A US court has sentenced a man to eight years in jail for what is believed to be the world's largest data theft.
Scott Levine, who ran bulk e-mail company Snipermail.com, was given the sentence after being convicted on 120 counts of unauthorised access of a protected computer, two counts of access device fraud, and one count of obstruction of justice.
Levine raided more than a billion personal records held by data management company Acxiom.
Prosecutors described the case as the "largest ever invasion and theft of personal data" ever tried.
In addition to the eight-year sentence, US District Court Judge William Wilson issued a restitution order for $249,752, but has said he will adjust the figure after reviewing a pre-sentencing report.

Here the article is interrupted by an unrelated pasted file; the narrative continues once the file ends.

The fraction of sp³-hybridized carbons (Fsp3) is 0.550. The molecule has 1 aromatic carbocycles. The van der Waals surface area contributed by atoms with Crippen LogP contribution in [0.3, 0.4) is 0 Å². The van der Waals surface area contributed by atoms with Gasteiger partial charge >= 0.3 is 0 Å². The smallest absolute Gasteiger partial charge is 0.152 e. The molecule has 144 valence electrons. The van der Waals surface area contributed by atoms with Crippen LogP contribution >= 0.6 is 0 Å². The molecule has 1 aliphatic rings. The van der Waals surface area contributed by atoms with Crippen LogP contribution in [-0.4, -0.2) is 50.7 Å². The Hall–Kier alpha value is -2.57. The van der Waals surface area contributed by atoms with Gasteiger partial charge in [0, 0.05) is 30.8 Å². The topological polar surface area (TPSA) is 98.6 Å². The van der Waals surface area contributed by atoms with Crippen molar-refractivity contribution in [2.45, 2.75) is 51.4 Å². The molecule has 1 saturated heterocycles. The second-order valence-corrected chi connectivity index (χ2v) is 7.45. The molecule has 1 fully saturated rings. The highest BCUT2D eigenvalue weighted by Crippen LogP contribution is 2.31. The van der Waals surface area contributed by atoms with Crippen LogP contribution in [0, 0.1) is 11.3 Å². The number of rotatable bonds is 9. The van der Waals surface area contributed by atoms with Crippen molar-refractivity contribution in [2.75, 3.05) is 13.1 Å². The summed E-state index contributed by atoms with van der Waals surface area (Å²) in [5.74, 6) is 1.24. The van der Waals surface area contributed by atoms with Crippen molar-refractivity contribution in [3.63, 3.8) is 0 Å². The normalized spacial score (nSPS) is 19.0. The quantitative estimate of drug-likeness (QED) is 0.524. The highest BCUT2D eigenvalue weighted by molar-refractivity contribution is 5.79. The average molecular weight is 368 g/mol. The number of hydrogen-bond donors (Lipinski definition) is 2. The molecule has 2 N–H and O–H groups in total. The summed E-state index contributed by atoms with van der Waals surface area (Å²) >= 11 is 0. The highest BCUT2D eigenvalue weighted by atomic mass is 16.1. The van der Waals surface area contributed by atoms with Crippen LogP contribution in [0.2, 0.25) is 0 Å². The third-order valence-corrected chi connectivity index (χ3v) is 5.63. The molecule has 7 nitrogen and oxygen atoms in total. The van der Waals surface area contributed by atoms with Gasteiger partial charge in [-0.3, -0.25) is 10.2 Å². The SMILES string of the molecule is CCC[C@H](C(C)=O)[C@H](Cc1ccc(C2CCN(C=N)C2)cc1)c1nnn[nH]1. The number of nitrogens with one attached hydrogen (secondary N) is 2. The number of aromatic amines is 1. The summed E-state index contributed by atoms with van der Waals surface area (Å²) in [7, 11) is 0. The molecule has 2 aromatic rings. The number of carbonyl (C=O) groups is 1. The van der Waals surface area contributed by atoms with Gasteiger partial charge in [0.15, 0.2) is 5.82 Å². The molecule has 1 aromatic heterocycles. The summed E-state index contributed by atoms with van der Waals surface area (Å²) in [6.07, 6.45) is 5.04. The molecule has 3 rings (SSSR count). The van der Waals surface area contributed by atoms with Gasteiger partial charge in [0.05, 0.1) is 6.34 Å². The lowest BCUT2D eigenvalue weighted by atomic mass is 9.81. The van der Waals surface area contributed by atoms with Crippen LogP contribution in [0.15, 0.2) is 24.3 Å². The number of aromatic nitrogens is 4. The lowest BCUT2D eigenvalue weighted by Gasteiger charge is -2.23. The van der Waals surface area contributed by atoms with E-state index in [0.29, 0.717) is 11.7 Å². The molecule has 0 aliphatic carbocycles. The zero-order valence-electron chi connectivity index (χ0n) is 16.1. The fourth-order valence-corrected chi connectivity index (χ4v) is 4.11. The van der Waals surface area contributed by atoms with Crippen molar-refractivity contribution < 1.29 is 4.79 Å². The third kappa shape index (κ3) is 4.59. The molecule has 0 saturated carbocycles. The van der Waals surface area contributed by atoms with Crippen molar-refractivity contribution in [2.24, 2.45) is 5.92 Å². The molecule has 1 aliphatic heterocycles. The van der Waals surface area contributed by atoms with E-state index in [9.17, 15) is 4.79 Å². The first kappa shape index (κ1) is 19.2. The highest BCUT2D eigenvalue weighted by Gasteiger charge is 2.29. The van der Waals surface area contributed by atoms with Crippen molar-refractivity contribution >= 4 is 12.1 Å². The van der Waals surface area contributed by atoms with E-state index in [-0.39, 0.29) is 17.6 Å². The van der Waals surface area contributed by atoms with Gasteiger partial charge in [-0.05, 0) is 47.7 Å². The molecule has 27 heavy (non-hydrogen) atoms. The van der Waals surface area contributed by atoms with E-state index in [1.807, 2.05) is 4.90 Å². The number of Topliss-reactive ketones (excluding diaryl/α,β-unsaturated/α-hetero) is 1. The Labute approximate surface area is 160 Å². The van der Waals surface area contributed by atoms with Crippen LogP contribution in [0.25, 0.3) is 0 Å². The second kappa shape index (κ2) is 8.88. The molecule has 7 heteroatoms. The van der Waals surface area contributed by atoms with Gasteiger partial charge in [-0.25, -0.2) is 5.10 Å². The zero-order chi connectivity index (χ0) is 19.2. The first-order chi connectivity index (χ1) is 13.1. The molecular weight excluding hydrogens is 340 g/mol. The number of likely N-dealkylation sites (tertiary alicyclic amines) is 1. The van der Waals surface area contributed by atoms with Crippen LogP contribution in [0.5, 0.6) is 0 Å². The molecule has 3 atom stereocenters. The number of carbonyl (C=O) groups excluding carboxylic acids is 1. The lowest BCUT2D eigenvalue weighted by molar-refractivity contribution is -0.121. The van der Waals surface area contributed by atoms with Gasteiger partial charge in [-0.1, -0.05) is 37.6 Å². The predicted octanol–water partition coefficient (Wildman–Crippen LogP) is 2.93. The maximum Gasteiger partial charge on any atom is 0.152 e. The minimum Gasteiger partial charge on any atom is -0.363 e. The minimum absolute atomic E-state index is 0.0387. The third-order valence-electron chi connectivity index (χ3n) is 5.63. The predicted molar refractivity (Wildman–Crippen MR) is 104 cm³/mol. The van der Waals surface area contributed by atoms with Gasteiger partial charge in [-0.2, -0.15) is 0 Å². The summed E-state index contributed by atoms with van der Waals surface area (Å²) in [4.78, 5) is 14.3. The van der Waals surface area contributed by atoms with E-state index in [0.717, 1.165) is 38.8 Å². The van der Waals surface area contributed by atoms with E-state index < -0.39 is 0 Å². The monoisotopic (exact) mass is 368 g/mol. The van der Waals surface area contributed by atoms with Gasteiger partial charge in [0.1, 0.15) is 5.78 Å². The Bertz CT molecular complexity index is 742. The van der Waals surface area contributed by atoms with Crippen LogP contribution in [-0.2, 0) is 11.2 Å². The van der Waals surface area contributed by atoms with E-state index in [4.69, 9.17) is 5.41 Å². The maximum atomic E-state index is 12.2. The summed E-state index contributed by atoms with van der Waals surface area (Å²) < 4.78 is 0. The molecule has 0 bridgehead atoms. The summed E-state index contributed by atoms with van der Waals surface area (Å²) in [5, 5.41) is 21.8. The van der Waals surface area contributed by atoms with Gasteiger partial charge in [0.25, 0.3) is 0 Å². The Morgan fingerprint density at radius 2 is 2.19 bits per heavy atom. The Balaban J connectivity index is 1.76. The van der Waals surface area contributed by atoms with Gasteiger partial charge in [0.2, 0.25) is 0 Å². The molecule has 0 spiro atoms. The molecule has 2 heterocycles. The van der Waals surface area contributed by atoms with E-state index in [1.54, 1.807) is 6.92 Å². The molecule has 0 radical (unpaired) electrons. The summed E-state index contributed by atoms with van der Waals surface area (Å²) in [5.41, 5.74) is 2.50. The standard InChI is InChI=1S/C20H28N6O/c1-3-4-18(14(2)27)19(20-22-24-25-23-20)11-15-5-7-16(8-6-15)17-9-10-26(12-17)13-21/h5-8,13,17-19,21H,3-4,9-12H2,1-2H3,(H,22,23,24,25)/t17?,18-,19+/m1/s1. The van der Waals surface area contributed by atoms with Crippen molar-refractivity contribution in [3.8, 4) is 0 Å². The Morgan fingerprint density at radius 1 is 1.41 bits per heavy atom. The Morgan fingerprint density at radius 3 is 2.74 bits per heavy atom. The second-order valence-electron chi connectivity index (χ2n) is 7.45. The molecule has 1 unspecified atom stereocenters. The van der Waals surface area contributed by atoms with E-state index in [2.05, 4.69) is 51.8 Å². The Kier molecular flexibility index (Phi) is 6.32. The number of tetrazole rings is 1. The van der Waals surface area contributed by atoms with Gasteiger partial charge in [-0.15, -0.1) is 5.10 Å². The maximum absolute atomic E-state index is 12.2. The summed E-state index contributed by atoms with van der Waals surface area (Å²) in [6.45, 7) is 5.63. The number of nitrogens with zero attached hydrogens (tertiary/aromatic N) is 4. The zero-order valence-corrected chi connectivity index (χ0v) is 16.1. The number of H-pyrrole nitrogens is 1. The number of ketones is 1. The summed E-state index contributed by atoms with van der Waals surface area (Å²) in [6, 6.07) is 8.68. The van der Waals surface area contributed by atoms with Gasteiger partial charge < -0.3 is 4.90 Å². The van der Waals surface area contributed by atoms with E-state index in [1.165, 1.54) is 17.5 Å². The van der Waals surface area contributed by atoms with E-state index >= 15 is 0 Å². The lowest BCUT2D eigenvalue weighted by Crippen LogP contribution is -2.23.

The US government put the value of the stolen data at approximately $58m - a figure contested by Levine's lawyer, who said it was worth about $50,000.
The offences took place over a 16-month period up to August 2003, when Levine took advantage of security weaknesses in Acxiom's systems.
The stolen data was fed into the Snipermail.com databases.